This wine is from the Piedmont region of Italy, home to storied Barolo and Barbaresco. The designation of origin or DOCG is called Alta Langa and it is fantastic. Made with 8O% Pinot Nero, and 2O% Chardonnay, this wine is aged on the lees in bottle for 36 months before disgorgement. Pas Dose means that no sugar is added at the end before corking and caging, so you get the fruit notes of the Pinot Nero (Noir), the linear citrus of Chardonnay and the luxurious bready, yeasty notes from the 36 months on the lees. This wine will stand up to any Champagne you may choose with a similar blend. Available from MS Walker.

Part of the Boisset Collection, this wine is not nearly as flamboyant as the owner, Jean-Charles Boisset, who seems to favor velvet and satin dinner jackets and decadent interiors. In fact, this wine is very classic and elegant. The Jura Mountains, on the eastern edge of France are home to some beautiful terroir and so far, seem to have escaped many of the depredations of the fickle weather these days. Made with the traditional varieties, Pinot Noir and Chardonnay, this wine is gently handled. It is aged on the lees for 12 months, giving it just enough time to soften the red fruit and citrus notes, but still remain refreshingly structured. The bubbles are slightly creamy and will go well with any cuisine you may choose to serve. Available from Horizon Beverage.

This is another 1OO% Cabernet Franc rosé, but this time from the familiar territory in the Loire Valley. Saumur is the appellation name and is known for whites and reds, but this sparkling Crémant is a standout. It has all the beautiful perfume one expects from Cabernet Franc, the red fruit and flowers, but also a certain suppleness from the nine months it spends on the lees before disgorgement. The color is a beautiful coral — hence the French name “Corail.” This wine again has enough body and spirit to go with anything you might serve, from steak to fish. Available from MS Walker.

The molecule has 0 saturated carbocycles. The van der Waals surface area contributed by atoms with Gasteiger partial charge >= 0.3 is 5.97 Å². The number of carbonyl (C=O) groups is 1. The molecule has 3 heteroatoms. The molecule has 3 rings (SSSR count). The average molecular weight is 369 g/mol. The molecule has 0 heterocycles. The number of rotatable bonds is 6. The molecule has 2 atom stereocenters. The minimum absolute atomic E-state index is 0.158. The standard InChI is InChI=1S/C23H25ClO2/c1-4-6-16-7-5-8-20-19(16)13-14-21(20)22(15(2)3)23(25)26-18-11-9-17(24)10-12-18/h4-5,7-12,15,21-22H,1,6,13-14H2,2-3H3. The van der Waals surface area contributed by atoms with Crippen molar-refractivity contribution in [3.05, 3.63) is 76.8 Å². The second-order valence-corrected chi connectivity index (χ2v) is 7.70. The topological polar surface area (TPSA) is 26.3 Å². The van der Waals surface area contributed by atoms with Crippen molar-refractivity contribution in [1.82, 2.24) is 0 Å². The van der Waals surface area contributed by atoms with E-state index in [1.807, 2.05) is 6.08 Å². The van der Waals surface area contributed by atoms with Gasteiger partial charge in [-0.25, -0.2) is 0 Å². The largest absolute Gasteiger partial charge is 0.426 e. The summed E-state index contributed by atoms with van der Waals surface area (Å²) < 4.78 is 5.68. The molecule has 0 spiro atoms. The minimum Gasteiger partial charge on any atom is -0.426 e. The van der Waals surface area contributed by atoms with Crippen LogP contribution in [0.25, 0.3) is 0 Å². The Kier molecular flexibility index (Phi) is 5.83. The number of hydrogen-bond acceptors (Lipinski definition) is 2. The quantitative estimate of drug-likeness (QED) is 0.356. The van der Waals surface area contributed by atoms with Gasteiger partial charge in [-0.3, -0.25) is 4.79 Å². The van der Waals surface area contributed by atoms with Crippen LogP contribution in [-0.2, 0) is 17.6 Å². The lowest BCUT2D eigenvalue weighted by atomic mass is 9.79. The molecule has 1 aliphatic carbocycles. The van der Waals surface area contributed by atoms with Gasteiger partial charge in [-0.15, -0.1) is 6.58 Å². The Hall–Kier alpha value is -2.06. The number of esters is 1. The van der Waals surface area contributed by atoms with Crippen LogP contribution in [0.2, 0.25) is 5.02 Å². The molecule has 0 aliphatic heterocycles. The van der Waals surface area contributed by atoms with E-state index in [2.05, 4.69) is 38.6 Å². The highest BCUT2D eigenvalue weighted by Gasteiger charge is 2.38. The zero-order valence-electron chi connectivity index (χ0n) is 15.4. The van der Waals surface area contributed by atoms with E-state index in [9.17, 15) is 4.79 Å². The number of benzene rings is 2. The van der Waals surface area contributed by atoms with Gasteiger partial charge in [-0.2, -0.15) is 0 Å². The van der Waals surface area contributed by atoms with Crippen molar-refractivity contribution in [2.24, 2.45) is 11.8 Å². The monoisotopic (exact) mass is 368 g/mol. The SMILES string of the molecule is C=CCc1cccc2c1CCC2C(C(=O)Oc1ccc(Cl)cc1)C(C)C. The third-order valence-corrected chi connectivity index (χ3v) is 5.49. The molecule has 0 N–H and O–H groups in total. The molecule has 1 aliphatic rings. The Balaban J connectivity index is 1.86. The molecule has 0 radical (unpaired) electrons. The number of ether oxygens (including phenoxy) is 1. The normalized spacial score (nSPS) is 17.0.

Although they both come from wine-making families, Julie and Xavier Gonet-Medeville set off on their own in 2OOO with 12 hectares of Champagne vineyards that Xavier had inherited from his family. This is a grower Champagne, meaning that it is not from a large house that has a house style. Each bottle will have the stamp of the winemaker, but it is artisanal and will rarely taste the same year after year. Having said that, this is a lovely wine. Made with 1OO% Pinot Noir grape, it is lush and fruity. It spends two years on the lees to give it a soft pastry quality, but it is the power of the Pinot Noir that gives it its fullness, with notes of raspberry and honey. I will come back to this wine again and again. Available from MS Walker.

Every list of Champagnes should have a splurge wine. And this is a true contender. Even people who claim not to like Champagne love this wine. Pol Roger winery was established 17O years ago and has been shepherded for six generations by the family. Over that time, they have built a formidable reputation in Champagne as one of the premier houses. This wine is a mix of Pinot Noir and Chardonnay and is aged in cellars 1OO feet underground. It is an exuberant Champagne loaded with red fruit and even some tropical notes like mango. This wine is ready to drink now but will also improve with age. If you do decide to save a wine for a special occasion, this one is a keeper. Available from MS Walker.